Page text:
Here is from today's reading (December 15th) of the Prologue by St. Nikolai (taken from: http://www.westsrbdio.org/prolog/prolog.htm):
"From a good tree comes good fruit. This wonderful saint had noble and greatly eminent parents. Eleutherius was born in Rome, where his father was an imperial proconsul. His mother Anthia heard the Gospel from the great Apostle Paul and was baptized by him. Having been left a widow early, she entrusted her only son for study and service to Anicetus the Bishop of Rome.
Seeing how Eleutherius was gifted by God and illumined by the grace of God, the bishop ordained him a deacon at the age of fifteen, a priest at the age of eighteen, and a bishop at the age of twenty. Eleutherius's God-given wisdom made up for what he lacked in years, and this chosen one of God was appointed Bishop of Illyria with his seat in Valona (Avlona), Albania. The good shepherd guarded his flock well and increased their number day by day. Emperor Hadrian, a persecutor of Christians, sent the commander Felix with soldiers to seize Eleutherius and bring him to Rome. When the raging Felix arrived in Valona and entered the church, he saw and heard the holy hierarch of God; suddenly his heart changed, and he became a Christian. Eleutherius baptized Felix and departed for Rome with him, returning joyfully as if he were going to a feast and not to trial and torture.
The emperor subjected the noble Eleutherius to harsh torture: flogging, roasting on an iron bed, boiling in pitch, and burning in a fiery furnace. But Eleutherius was delivered from all these deadly tortures by God's power. Seeing all this, Caribus the Roman eparch declared that he also was a Christian. Caribus was tortured and then beheaded, and so was Blessed Felix. Finally, the imperial executioners cut off the honorable head of St. Eleutherius.
When his mother, the holy Anthia, came and stood over the dead body of her son, she also was beheaded. Their bodies were translated to Valona, where even today St. Eleutherius glorifies the name of Christ by his many miracles. He suffered during the reign of Hadrian in the year 120."
And some other interesting information about Sts. Eleutherios and Anthia and their veneration (from: http://www.groupsrv.com/religion/about93388.html):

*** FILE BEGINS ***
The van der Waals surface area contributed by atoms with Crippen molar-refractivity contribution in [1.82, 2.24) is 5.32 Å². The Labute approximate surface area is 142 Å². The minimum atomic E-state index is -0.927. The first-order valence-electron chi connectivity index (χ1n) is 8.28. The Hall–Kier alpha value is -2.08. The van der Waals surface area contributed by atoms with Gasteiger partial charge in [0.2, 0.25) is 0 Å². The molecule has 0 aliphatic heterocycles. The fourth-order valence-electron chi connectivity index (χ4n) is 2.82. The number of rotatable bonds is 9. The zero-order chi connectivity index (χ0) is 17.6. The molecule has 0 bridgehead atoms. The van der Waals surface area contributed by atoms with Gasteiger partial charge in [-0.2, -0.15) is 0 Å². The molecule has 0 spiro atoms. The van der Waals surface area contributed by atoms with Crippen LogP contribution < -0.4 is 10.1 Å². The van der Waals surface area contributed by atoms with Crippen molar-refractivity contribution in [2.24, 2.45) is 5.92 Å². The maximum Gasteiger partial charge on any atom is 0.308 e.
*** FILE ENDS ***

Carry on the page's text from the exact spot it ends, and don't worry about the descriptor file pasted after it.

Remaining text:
"Orthodox Christians solemnly commemorate [Sts. Eleutherios and Anthia] on December 15, the day of the dedication of a great church to the Saints in Constantinople during the reign of the Byzantine Emperor Arkadios. This was in the fifth century and the church dominated the Xerolophos district of Constantinople. Ever since many others have been erected in their honour, particularly in Greece. In the West the Saints are honoured on April 18, traditionally the day of their martyrdom in Rome. A portion of their relics are still treasured in Reati, in Italy. In the Nea Ionia area of Athens, inhabited mainly by refugees from Asia Minor, other relics of the Saints are venerated by pilgrims from across Greece and Cyprus. A twelfth century church dedicated to St. Eleutherios served as the Athenian cathedral during the centuries of "Turkocratia" or Ottoman rule. This small church is dwarfed by the neighboring large cathedral, built in the nineteenth century, but it continues to draw many more visitors and tourists.
For centuries Orthodox believers have considered Saints Eleutherios and Anthia to be the patrons of expectant mothers and of childbirth. Their fame as wonder workers, the fact that they were mother and son and the implications of their names contributed to this.
[Note: "Eleutherios" is a variant of "Freedom" in Greek, thus, mothers pray that they might safely be free of their pregnancies by giving birth to healthy children. "Anthia" resembles "anthos" meaning flower, and as mentioned above, she was the mother of St. Eleutherios.]
Furthermore St Eleutherios is held to be the protector of the oppressed, prisoners and all those undergoing any kind of trial. It is believed that these two Saints, like Kyprianos and Justina, dispel all demonic influences. Orthodox Christians living in the Ottoman Empire thought of St. Eleutherios as their helper in the movement for independence. In Albania where the previous Communist regime had banned the Orthodox faith and all religion, the Saints became a focus for Orthodox Christian resistance -particularly amongst the Greek Epirote minority in the south.
The standard life of the Saints was recorded by St. Symeon Metaphrastes in the tenth century, this was translated into Modern Greek by Agapios the Cretan in the book "the New Paradise". The office of the Saints was published by Athanasios Parios in Leipzig in 1784. In 1987 Archimandrite Nicolas Protopapas published a study titled "Saint Eleutherios the Hieromartyr". St. Eleutherios of Avlona is not to be confused with the Byzantine St. Eleutherios or a number of other saints bearing the same name. Better known in the West is another St. Eleutherios, the Pope of Rome who succeeded St. Soter in 175 A.D. He was a Greek by origin but other than this very little is known about him. It is thought that this Pope sent missionaries to the British Isles; Phaganos (or Fugatius) and Deruvian (or Damian) are the names given to two of these missionary Saints. They are commemorated on May 26 with St. Eleutherios the Pope. "
Adorned with flowing priestly vesture and with dripping streams of blood you at once went to your Lord Christ, O blessed wise Eleftherios, annihilator of Satan. Wherefore, do not cease to intercede for those who honor your blessed struggles in faith.
Kontakion in the Second Tone
O venerable One, we all praise and entreat you, Eleftherios, Priest-Martyr, comeliness of Priests and exaltation of champions. Deliver from diverse dangers those fervently honoring your memory, interceding unceasingly for us all.(taken from: http://goarch.org/chapel/saints_view?contentid=337&type=saints)